The University of Washington launched the online game Foldit in 2008, and since then it has successfully engaged the public in solving puzzles for science. The crowdsourcing initiative asks users to fold proteins into new and optimal three-dimensional configurations. This April, a New York Times article reported that it’s involved “nearly a million players over its lifetime,” including on puzzles about Ebola binding protein and the Marburg virus. In 2011, they helped decipher in a matter of weeks the structure of a protein-sniping enzyme that is critical in how the AIDS virus reproduces, and in 2012, it was reported that the players were the first to crowdsource a redesigned protein.
Now, Foldit is tackling crop contamination. On October 16, UC Davis announced a partnership between their university, Mars, Inc., and other partners to address aflatoxins through the University of Washington’s game. Aflatoxins are poisonous carcinogens produced by crop mold, and are a major concern for public health. UC Davis states that they contaminate “approximately a quarter of the food crops in the world,” and cause stunting when consumed by children, as well as around 90,000 cases of live cancer annually. Significantly, climate change could worsen this crisis.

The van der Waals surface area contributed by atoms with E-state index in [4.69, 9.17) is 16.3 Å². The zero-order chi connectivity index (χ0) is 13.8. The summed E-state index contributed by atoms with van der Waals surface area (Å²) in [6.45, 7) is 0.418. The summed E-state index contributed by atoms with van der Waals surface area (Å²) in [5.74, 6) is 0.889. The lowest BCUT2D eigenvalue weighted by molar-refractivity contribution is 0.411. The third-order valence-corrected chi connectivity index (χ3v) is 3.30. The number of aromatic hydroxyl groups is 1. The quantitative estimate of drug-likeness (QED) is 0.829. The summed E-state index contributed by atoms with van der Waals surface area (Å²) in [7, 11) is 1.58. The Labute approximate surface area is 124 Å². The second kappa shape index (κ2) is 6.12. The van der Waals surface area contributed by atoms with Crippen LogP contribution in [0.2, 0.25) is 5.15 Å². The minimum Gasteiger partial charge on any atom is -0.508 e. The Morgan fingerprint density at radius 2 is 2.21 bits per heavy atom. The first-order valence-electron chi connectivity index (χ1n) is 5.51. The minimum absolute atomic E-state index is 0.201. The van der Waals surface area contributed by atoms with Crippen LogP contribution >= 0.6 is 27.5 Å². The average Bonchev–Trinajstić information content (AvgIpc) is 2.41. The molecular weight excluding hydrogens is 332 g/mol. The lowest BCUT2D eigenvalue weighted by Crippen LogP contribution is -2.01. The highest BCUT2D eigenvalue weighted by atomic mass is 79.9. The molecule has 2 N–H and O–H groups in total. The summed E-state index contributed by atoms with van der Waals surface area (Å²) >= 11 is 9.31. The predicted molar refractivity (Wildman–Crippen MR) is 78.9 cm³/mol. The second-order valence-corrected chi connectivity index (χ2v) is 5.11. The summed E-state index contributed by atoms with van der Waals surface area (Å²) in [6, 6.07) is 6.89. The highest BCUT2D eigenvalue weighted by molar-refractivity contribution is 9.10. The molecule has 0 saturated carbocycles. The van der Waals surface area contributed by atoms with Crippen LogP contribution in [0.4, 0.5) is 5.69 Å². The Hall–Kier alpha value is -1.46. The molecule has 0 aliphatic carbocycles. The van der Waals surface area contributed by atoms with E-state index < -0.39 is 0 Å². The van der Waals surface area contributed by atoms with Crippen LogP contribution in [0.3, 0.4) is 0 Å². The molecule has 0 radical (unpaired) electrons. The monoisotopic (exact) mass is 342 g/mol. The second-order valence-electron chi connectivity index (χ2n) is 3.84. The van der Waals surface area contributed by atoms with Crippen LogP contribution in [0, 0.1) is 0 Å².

In a report by Scientific American on the new puzzle, Justin Siegel, assistant professor of chemistry, biochemistry and molecular medicine at UC Davis, described Foldit as “three-dimensional Tetris,” but emphasized that it’s driven “by a physical reality of how stable this protein is.” Called “Aflatoxin Challenge: Round 1,” the puzzle asks players to begin with an enzyme that contains the potential for degrading aflatoxin’s toxicity, and then to improve it to neutralize the carcinogens.
Players who are successful at the challenge, which runs through October 31, will be tested in Siegel’s laboratory. The top designs will then be synthesized, and released into the public domain to contribute to global food safety. Foldit participants don’t have to be scientists, they just need a curious brain and a willingness to apply it to reworking these protein structures.
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